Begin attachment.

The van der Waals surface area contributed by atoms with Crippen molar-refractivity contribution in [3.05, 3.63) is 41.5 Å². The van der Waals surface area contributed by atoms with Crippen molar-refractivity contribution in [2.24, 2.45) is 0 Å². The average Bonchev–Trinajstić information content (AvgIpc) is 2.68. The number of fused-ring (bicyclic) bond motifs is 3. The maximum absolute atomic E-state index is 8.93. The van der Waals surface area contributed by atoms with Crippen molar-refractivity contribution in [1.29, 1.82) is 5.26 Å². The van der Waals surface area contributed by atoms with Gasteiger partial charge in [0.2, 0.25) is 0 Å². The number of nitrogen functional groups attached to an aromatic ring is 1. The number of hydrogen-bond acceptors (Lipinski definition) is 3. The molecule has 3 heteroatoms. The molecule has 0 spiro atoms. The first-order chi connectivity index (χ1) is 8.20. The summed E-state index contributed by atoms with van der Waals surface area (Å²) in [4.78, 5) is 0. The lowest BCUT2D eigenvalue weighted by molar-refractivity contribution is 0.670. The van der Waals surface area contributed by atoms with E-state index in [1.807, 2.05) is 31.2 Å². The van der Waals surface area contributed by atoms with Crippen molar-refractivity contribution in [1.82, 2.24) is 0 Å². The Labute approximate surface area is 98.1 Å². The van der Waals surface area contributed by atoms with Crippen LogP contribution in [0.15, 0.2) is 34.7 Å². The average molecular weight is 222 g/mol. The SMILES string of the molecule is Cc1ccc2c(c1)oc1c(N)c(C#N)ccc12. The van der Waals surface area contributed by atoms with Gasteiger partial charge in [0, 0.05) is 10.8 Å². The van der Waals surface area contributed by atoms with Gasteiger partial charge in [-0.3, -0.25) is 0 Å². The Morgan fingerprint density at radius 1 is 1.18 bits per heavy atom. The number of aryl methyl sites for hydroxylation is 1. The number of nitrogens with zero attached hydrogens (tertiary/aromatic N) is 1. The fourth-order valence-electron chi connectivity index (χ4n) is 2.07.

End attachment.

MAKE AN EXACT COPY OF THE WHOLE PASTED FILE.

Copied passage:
The van der Waals surface area contributed by atoms with Crippen molar-refractivity contribution in [3.05, 3.63) is 41.5 Å². The van der Waals surface area contributed by atoms with Crippen molar-refractivity contribution in [2.24, 2.45) is 0 Å². The average Bonchev–Trinajstić information content (AvgIpc) is 2.68. The number of fused-ring (bicyclic) bond motifs is 3. The maximum absolute atomic E-state index is 8.93. The van der Waals surface area contributed by atoms with Crippen molar-refractivity contribution in [1.29, 1.82) is 5.26 Å². The van der Waals surface area contributed by atoms with Gasteiger partial charge in [0.2, 0.25) is 0 Å². The number of nitrogen functional groups attached to an aromatic ring is 1. The number of hydrogen-bond acceptors (Lipinski definition) is 3. The molecule has 3 heteroatoms. The molecule has 0 spiro atoms. The first-order chi connectivity index (χ1) is 8.20. The summed E-state index contributed by atoms with van der Waals surface area (Å²) in [4.78, 5) is 0. The lowest BCUT2D eigenvalue weighted by molar-refractivity contribution is 0.670. The van der Waals surface area contributed by atoms with E-state index in [1.807, 2.05) is 31.2 Å². The van der Waals surface area contributed by atoms with Crippen molar-refractivity contribution in [1.82, 2.24) is 0 Å². The Labute approximate surface area is 98.1 Å². The van der Waals surface area contributed by atoms with Crippen LogP contribution in [0.15, 0.2) is 34.7 Å². The average molecular weight is 222 g/mol. The SMILES string of the molecule is Cc1ccc2c(c1)oc1c(N)c(C#N)ccc12. The van der Waals surface area contributed by atoms with Gasteiger partial charge in [0, 0.05) is 10.8 Å². The van der Waals surface area contributed by atoms with Gasteiger partial charge in [-0.3, -0.25) is 0 Å². The Morgan fingerprint density at radius 1 is 1.18 bits per heavy atom. The number of aryl methyl sites for hydroxylation is 1. The number of nitrogens with zero attached hydrogens (tertiary/aromatic N) is 1. The fourth-order valence-electron chi connectivity index (χ4n) is 2.07.